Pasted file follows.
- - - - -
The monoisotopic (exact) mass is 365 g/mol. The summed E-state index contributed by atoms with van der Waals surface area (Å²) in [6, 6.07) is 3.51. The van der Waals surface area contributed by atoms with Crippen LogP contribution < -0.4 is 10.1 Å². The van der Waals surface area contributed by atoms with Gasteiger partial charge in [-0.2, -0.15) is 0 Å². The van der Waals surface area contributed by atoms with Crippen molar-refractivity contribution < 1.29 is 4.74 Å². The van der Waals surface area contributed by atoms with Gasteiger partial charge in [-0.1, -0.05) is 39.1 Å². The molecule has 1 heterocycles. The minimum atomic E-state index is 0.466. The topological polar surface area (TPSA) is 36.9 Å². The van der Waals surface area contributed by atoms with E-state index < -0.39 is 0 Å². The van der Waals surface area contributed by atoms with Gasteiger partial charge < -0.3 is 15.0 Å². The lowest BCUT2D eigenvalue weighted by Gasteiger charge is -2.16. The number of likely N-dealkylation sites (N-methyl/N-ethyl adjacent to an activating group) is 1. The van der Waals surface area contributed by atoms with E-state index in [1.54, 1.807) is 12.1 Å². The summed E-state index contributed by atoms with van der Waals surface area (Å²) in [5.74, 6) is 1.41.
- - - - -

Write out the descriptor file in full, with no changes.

The monoisotopic (exact) mass is 365 g/mol. The summed E-state index contributed by atoms with van der Waals surface area (Å²) in [6, 6.07) is 3.51. The van der Waals surface area contributed by atoms with Crippen LogP contribution < -0.4 is 10.1 Å². The van der Waals surface area contributed by atoms with Gasteiger partial charge in [-0.2, -0.15) is 0 Å². The van der Waals surface area contributed by atoms with Crippen molar-refractivity contribution < 1.29 is 4.74 Å². The van der Waals surface area contributed by atoms with Gasteiger partial charge in [-0.1, -0.05) is 39.1 Å². The molecule has 1 heterocycles. The minimum atomic E-state index is 0.466. The topological polar surface area (TPSA) is 36.9 Å². The van der Waals surface area contributed by atoms with E-state index < -0.39 is 0 Å². The van der Waals surface area contributed by atoms with Gasteiger partial charge < -0.3 is 15.0 Å². The lowest BCUT2D eigenvalue weighted by Gasteiger charge is -2.16. The number of likely N-dealkylation sites (N-methyl/N-ethyl adjacent to an activating group) is 1. The van der Waals surface area contributed by atoms with E-state index in [1.54, 1.807) is 12.1 Å². The summed E-state index contributed by atoms with van der Waals surface area (Å²) in [5.74, 6) is 1.41.